Considering that Adam took over 130 pictures of London restaurants we ate at, it was only natural that we start chronicling our thoughts and opinions about the food we eat. We've totally become accidental foodies. It all started out when Sheila started calling Adam "the human trash compactor"; since he eats almost anything. But somewhere along the way we started having discussions about food and seeking out culinary adventures when on travel. We bring a unique perspective to this arena as we're both vegetarians (no meat, poultry, or fish). I suspect we will both have varying opinions on the food, and hope to not only have a record for posterity, but provide some fun, useful if not amateur insight.

Saturday, October 15, 2011

Expected more from Brassica in St Helena...

During a day trip up to Napa Valley, Sheila and I decided to try Cindy Pawlcyn's re-invented Brassica in St Helena. It used to be a seafood joint and is now a Mediterranean Kitchen. Inspired by the flavors of Northern Africa, Morocco, and Turkey, Brassica serves a healthy selection of mezzes, small plates, entrees, and a hugh variety of Napa Valley wines.

Located in the heart of St Helena, Brassica is warm and inviting with several distinct eating areas. The decor is French country, shabby chic with a subtle wine country references. The host and wait service was rather friendly and efficient; a pleasant surprise given that Sheila and I often get the "minority" treatment. This evening, we opted for sampling of mezzes, rather than a large meal - baba ghanoush, sheared haloumi, eggplant fries, and the dessert sampler ("five easy pieces").

The baba ghanoush (oven roasted pureed eggplant) was served cold with crispy pita chips and sesame seeds. It was a standard dish, but nothing spectacular. The eggplant was fresh and earthy, the sesame seeds added a nice crunch, and the pita chips were drizzled with sea salt and spice powder. I preferred to eat it with the table bread, which was a soft and warm than the chips, which tasted over-crisped.

The seared haloumi (salty goat and sheep's milk cheese from Cyprus) was served sizzling hot in small skillet. It was seasoned with red chili flakes, oregano, and garlic - and in our estimation over seasoned. All you could taste were the spices - which was a shame because haloumi has such a salty flavor and distinctive layered texture - it could have been mozzarella for all we knew.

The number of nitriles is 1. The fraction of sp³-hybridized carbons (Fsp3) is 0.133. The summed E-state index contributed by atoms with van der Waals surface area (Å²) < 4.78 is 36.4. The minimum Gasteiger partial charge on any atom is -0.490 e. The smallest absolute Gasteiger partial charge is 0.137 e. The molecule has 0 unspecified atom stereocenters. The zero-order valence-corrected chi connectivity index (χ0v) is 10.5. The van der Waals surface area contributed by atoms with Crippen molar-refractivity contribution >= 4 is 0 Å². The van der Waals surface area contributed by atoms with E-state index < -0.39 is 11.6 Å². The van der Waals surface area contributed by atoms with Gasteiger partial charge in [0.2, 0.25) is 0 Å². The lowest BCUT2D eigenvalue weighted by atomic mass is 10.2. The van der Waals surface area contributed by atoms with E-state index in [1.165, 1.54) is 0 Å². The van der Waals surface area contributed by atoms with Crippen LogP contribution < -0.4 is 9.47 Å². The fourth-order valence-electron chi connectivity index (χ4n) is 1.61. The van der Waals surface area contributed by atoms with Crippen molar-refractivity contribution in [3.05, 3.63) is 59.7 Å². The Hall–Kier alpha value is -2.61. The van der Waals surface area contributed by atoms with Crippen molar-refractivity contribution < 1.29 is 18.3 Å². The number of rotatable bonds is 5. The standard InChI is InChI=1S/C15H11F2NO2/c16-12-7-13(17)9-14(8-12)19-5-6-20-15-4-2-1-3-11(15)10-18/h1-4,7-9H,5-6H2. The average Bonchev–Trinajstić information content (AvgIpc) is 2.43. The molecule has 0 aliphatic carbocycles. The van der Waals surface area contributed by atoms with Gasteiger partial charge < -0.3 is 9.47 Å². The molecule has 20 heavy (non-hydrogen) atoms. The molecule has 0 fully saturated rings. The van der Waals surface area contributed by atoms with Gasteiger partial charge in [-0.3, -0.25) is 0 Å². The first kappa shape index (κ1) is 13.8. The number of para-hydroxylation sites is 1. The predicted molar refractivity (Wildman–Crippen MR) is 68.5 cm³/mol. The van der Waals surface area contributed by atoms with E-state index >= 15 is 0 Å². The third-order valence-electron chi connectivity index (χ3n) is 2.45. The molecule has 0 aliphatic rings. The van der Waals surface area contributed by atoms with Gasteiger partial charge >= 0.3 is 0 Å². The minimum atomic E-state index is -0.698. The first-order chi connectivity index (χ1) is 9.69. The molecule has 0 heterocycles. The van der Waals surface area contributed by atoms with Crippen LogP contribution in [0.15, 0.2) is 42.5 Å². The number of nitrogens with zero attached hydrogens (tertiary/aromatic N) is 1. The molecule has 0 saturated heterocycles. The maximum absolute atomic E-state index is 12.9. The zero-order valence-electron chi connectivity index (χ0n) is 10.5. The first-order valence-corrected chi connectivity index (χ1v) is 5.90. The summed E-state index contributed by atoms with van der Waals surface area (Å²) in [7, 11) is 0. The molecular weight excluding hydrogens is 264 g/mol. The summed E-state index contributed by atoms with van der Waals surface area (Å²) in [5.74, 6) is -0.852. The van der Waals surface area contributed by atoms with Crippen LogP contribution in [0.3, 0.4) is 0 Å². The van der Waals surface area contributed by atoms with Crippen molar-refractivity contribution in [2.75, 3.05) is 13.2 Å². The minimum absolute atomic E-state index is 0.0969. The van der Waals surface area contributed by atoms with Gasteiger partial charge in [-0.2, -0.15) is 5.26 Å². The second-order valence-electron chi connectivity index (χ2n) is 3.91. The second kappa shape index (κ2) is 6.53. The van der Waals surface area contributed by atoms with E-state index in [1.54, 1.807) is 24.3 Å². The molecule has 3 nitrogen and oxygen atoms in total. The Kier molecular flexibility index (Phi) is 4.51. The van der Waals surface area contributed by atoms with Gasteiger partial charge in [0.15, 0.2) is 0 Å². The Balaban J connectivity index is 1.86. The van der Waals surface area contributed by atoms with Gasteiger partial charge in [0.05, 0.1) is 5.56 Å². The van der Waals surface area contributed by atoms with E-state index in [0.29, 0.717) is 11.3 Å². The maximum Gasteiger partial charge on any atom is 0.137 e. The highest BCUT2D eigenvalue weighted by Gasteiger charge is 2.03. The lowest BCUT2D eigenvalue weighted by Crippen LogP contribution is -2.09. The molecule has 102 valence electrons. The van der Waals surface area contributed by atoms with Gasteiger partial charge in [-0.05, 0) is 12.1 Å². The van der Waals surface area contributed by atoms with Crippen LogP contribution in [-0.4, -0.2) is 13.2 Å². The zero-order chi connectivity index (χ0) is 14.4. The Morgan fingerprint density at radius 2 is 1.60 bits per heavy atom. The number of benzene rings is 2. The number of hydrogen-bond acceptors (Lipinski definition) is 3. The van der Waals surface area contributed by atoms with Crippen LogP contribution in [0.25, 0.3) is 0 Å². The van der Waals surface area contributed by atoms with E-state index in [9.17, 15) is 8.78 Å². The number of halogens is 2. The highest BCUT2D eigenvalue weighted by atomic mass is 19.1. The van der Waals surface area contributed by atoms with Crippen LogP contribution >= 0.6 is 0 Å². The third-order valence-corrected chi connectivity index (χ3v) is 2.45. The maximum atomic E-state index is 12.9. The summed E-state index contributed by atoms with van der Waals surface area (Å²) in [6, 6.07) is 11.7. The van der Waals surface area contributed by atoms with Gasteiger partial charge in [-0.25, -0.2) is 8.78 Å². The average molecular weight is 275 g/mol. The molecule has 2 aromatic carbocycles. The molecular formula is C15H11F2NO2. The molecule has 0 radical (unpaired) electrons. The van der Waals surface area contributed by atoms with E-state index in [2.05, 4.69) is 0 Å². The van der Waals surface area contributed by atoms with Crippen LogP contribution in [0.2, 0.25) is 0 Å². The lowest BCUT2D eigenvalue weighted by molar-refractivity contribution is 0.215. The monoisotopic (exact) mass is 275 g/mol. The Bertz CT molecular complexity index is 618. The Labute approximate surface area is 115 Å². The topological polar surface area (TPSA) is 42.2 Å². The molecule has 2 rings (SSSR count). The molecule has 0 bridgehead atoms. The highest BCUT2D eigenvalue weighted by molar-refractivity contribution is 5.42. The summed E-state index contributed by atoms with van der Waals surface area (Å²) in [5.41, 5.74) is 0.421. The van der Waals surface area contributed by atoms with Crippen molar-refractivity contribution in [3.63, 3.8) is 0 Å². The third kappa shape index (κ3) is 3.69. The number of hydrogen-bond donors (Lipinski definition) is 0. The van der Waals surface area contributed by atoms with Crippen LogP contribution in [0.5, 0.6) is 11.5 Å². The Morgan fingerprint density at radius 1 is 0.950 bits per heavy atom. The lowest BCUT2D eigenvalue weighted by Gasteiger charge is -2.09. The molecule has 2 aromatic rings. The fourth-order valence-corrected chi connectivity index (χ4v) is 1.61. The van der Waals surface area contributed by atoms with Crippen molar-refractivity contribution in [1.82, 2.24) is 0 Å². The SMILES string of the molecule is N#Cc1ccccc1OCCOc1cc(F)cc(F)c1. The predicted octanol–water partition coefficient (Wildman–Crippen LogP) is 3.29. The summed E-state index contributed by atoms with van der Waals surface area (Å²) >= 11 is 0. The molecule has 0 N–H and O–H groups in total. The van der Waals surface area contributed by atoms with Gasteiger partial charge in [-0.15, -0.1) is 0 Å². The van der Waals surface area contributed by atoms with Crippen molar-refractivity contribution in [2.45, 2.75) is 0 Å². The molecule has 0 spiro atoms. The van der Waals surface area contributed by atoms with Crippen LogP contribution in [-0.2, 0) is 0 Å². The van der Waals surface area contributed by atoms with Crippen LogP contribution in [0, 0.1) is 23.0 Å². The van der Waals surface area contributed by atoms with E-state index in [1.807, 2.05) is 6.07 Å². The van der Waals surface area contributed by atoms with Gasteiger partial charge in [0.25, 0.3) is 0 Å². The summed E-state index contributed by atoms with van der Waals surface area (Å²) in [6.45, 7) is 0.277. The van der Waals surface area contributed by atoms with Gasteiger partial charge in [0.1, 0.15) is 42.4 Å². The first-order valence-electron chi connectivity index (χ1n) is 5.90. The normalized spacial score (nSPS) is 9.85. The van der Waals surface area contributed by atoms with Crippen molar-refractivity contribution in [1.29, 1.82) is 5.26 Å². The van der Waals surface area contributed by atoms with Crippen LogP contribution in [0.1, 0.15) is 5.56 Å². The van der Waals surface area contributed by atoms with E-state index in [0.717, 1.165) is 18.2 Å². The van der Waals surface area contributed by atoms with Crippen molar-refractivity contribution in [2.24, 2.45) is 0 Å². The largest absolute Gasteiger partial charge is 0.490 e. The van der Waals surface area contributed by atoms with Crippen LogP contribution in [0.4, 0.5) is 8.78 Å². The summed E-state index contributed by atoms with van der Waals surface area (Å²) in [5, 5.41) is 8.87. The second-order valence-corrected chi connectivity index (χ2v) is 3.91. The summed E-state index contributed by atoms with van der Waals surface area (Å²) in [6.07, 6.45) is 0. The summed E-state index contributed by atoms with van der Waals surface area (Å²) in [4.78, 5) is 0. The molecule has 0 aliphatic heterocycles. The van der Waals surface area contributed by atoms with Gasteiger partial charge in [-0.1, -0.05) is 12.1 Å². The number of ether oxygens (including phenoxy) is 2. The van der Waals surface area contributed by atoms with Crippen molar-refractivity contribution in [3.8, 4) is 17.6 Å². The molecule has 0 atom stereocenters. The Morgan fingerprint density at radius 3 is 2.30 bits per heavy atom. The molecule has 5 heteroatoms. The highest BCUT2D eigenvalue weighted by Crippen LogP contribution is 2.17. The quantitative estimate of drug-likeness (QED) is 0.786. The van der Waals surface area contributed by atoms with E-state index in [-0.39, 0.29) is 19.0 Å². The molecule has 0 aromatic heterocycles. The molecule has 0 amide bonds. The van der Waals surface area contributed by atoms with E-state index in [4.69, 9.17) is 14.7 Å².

The eggplant fries were served with a zatar yoghurt, which was underwhelming. The fries were under-seasoned, needed both salt and pepper to wake it up. Sheila felt like the zatar yoghurt tasted like pine sol, perhaps because of the added mint and spices. The fries themselves did not hold up their crispiness and basically tasted liked lightly breaded eggplant sticks.

The dessert sampler was by far the best dish of the evening. The five small taster included chocolate pot de creme, baklava, honey fig ice cream, hard nougat candy, and ricotta tart. Each bite had distinct taste - the baklava had a traditional earthy flavor (the most Middle Eastern tasting bite of the evening); the pot de creme was cool and bittersweet (a great French influenced bite); the ice cream was sweet and super creamy (a California fresh figs and honey definitely came through); the tart had a crunchy crust and soft (not overly sweet but surprisingly light) custard; and the nougat candy (chunky walnuts gave a depth of textures).

Neither Sheila and I were fond of the meal. This is of course because of high water mark for Mediterranean food is Gem Restaurant in Islington, North London. Perhaps because this was a Middle Eastern inspired California restaurant and not a traditional one. However more so than that each dish was an extreme; some were under-seasoned and others were over-seasoned. If in the area again, unfortunately I would pass on Brassica.

No comments:

Post a Comment